As you may already know from years past, I hate this Sunday. And, it has a lot to do with the story. Look at this wreck of a piece of scripture! It is a story of wandering up a mountain, Jesus glowing like a plastic night light shade, Peter stuttering and bumbling over the appearance of Moses and Elijah, and then as soon as it has all started, it is over…not to be talked about.

What does a preacher say to you about this? Give me a nice “blessed are the poor in spirit.” Or, a striking “love your neighbor as yourself.” Or, at least a story with Jesus healing someone. These I can do something with! “Blessed are the poor in spirit.” You are all loved. No matter how hard you fail and wreck your spirit, you are blessed! Nice…very nice. “Love your neighbor as yourself.” Since you are loved by God, join with God in the mission of love others! Bold challenge there. “You are healed.” Words for even the lowest of us…words that promise hope. You are healed. God does not forget you. Inspiring!

What can I say about the transfiguration? Sometimes Jesus likes to rip open his superhero suit and glow in the dark. Should the church buy some glow sticks and wave them around in the dark in celebration? This is all just ridiculous.

I am admittedly a heady person. I like to think about the faith. I like to hold a reasonable faith. I like to understand. And, this story does not allow me to do that. This story is anti-intellectual. It is beyond reason and plays on the soul somewhere else entirely.

Even Peter knows this to be true. He cannot make heads or tails of his situation. He sees lighthouse Jesus, displaying a beacon of hope to all ships sailing up mountains. He notes with interest that Jesus likes to talk with dead people…at least they are famous people; Moses and Elijah. And, as soon as he tries to make sense of the whole situation, create a tent around the situation, create a proper sanctuary for everything…being reasonable about it all, God blasts a voice from the heavens that stops him mid-sentence, mid-understanding, and mid-boxing-in of God.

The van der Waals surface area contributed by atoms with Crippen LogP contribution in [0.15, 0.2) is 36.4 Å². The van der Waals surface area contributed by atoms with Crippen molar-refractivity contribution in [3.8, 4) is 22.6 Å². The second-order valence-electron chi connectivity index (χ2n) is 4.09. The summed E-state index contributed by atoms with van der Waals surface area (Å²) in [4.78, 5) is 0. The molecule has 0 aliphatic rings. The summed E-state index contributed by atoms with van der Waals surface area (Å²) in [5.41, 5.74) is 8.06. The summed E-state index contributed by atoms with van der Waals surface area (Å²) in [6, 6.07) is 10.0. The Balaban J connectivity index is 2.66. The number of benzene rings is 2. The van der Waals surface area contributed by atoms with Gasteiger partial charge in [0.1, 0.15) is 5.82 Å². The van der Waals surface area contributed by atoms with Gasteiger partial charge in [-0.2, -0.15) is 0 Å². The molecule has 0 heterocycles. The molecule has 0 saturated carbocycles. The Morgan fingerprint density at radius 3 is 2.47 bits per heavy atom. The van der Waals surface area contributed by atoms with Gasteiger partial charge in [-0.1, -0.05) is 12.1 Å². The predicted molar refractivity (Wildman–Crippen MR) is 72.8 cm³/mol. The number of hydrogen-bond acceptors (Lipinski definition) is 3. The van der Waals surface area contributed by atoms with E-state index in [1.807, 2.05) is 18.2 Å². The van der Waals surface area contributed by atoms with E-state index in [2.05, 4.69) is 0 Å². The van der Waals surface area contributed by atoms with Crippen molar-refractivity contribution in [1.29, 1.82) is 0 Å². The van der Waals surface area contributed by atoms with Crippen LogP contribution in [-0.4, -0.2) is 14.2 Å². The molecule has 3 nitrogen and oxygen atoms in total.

Maybe, this story is not meant to be understood, or even talked about. Jesus does tell Peter, James, and John to keep their mouths shut, at least until the resurrection. Maybe, they should have just kept their mouths shut period.

It is like the great preacher Will Willimon once related about this text. Once you start preaching about weird, mystical experiences like this to people, they feel like they have an invitation to pull you aside and tell you about their own weird experiences. Like the guy who pulled him aside and said “This might sound crazy but I think that I’ve finally figured out what I am going to do with my life. I am going to be a teacher!”